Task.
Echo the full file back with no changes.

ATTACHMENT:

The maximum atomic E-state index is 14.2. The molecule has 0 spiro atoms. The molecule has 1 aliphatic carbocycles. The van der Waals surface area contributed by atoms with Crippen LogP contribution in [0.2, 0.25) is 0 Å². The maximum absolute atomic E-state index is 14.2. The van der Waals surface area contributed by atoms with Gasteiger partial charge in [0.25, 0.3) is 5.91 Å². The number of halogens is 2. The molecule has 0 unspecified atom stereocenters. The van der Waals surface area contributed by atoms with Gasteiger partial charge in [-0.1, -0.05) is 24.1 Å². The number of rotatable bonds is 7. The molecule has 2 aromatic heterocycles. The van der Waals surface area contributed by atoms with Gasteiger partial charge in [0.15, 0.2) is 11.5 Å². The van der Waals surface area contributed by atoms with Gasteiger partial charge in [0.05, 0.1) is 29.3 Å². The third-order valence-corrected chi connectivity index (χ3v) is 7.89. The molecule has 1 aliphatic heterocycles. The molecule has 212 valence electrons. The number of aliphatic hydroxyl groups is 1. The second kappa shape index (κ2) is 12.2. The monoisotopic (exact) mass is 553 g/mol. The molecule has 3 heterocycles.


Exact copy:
The maximum atomic E-state index is 14.2. The molecule has 0 spiro atoms. The molecule has 1 aliphatic carbocycles. The van der Waals surface area contributed by atoms with Crippen LogP contribution in [0.2, 0.25) is 0 Å². The maximum absolute atomic E-state index is 14.2. The van der Waals surface area contributed by atoms with Gasteiger partial charge in [0.25, 0.3) is 5.91 Å². The number of halogens is 2. The molecule has 0 unspecified atom stereocenters. The van der Waals surface area contributed by atoms with Gasteiger partial charge in [-0.1, -0.05) is 24.1 Å². The number of rotatable bonds is 7. The molecule has 2 aromatic heterocycles. The van der Waals surface area contributed by atoms with Gasteiger partial charge in [0.15, 0.2) is 11.5 Å². The van der Waals surface area contributed by atoms with Gasteiger partial charge in [0.05, 0.1) is 29.3 Å². The third-order valence-corrected chi connectivity index (χ3v) is 7.89. The molecule has 1 aliphatic heterocycles. The molecule has 212 valence electrons. The number of aliphatic hydroxyl groups is 1. The second kappa shape index (κ2) is 12.2. The monoisotopic (exact) mass is 553 g/mol. The molecule has 3 heterocycles.